This Week's Codes and Standards, May 28

The cost of seismic retrofitting in California, zoning in Washington D.C., and the increased use of green building materials bolstered by government support

By Peter Fabris, Contributing Editor | May 30, 2018
Building exterior
Photo: Unsplash/Ricardo Gomez Angel

Government support helping to drive demand for green building materials


Increased use of green building materials in public facilities as a result of government support is a major growth factor for these products around the globe, according to Transparency Market Research. The global green building materials market is projected to grow 12.5% annually between 2013 and 2019, the firm says. Insulation accounted for the largest product segment with 21% share of the green building materials market in 2012.
Other findings from the report include: 

  • Green roofs will drive demand for roofing application materials
  • Growing demand for glue and paints that are free from volatile organic compounds (VOCs) and carpet tiles manufactured with recycled material will drive the interior finishing application segment
  • Non-conventional construction material such as engineered lumber, structural insulated panel, steel with recycled material, and autoclaved aerated concrete will also experience significant growth


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Silicon Valley cities considering taxes aimed at large employers


After Seattle’s recent enactment of an employee head count tax to combat an acute housing shortage blamed on the rapid growth of Amazon and other high tech companies, cities in Silicon Valley are moving forward with similar proposals. Mountain View, home to Alphabet, Intuit Inc., and LinkedIn, has proposed a tax that could cost major local employers between $250 and $300 a head. The city council is expected to vote on the bill next month.
Palo Alto's city council recently voted to send a tax measure to voters in November that would raise levies on hotel rooms and on real estate transactions. The taxes could affect tech businesses buying new offices and visitors doing business with them. The city failed to pass a direct business tax almost a decade ago.
In San Francisco, a coalition of non-profit organizations is spearheading an effort to tax companies 0.5% on earnings of more than $50 million. Seattle will tax large employers $275 per employee for a total expected to be about $50 million.

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Washington D.C.’s flat skyline can be a virtue


While some complain that Washington D.C.’s building height limit has resulted in lookalike, boxy buildings, an architecture critic views the restriction as a feature, not a bug. John King writes of the “virtue of architectural monotony: a relentless horizontality where commercial canyons recede into the distance,” at The Atlantic’s City Lab web site. King describes the result as: “An awkward yet oddly endearing terrain where, absolutely, the whole is greater than the sum of the parts.”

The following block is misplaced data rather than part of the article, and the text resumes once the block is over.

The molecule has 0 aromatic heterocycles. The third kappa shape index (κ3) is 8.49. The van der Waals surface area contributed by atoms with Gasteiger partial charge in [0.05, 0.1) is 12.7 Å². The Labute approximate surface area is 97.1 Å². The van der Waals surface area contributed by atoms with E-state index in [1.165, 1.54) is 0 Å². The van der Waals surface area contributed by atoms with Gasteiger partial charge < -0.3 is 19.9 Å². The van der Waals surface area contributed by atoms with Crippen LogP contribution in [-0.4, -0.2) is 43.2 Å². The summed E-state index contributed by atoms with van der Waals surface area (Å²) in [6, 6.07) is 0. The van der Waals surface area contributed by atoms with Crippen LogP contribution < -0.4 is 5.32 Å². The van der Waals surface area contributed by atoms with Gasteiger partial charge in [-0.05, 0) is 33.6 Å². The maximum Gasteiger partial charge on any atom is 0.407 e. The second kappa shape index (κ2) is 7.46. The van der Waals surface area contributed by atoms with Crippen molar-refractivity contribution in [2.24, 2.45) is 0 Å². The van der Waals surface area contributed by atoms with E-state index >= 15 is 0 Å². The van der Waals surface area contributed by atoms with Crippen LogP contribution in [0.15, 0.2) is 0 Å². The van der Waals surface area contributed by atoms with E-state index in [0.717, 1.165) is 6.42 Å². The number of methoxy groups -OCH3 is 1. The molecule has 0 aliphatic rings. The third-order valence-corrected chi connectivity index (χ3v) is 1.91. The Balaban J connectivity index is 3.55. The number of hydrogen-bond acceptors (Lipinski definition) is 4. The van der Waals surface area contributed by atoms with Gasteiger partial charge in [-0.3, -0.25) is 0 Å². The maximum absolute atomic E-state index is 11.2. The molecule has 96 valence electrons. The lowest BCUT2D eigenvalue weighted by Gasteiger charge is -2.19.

D.C.’s century-old zoning ordinance ties building heights to the width of adjacent streets. The formula translates to a maximum height of 130 feet, with another 20 feet for mechanical equipment and a penthouse, throughout most of the city.
The height restriction creates a distinctive look for the nation’s capital when authenticity is valued above all else, King says. “Cities tout any element that sets them apart, any rooted sense of place, any hint of local flavor,” he writes. “Idiosyncrasy is where it’s at.”

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Zero Net Energy Primer, a New Guide for Architects, Released by Calif. AIA


The American Institute of Architects, California Council has released a new guide for architects called Zero Net Energy Primer. California's building codes are moving steadily toward net-zero energy construction. California has the largest concentration of net-zero homes in the country with 5,279 of the 13,906 net-zero residential units in North America having been built in the Golden State.
The guide outlines how architects can address the three keys to meeting net-zero requirements: building an efficient thermal enclosure, choosing highly efficient mechanical systems, and installing solar energy systems. The guide is aimed not just at California architects, but is relevant just about anywhere.

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Tenants, Landlords Urge West Hollywood, Calif., Officials to Defray Costs of Seismic Retrofits


West Hollywood, Calif., is considering a new policy that would mandate seismic retrofits in the city’s apartment buildings. Landlords and tenants are concerned about the costs of upgrading buildings and are urging the city to bear some of the expense.
About 80% of the city’s 36,000 residents are renters. The majority live in rent-stabilized units and are paying below market-rate rents. Costs could range from $100,000 to $1 million or more per building.

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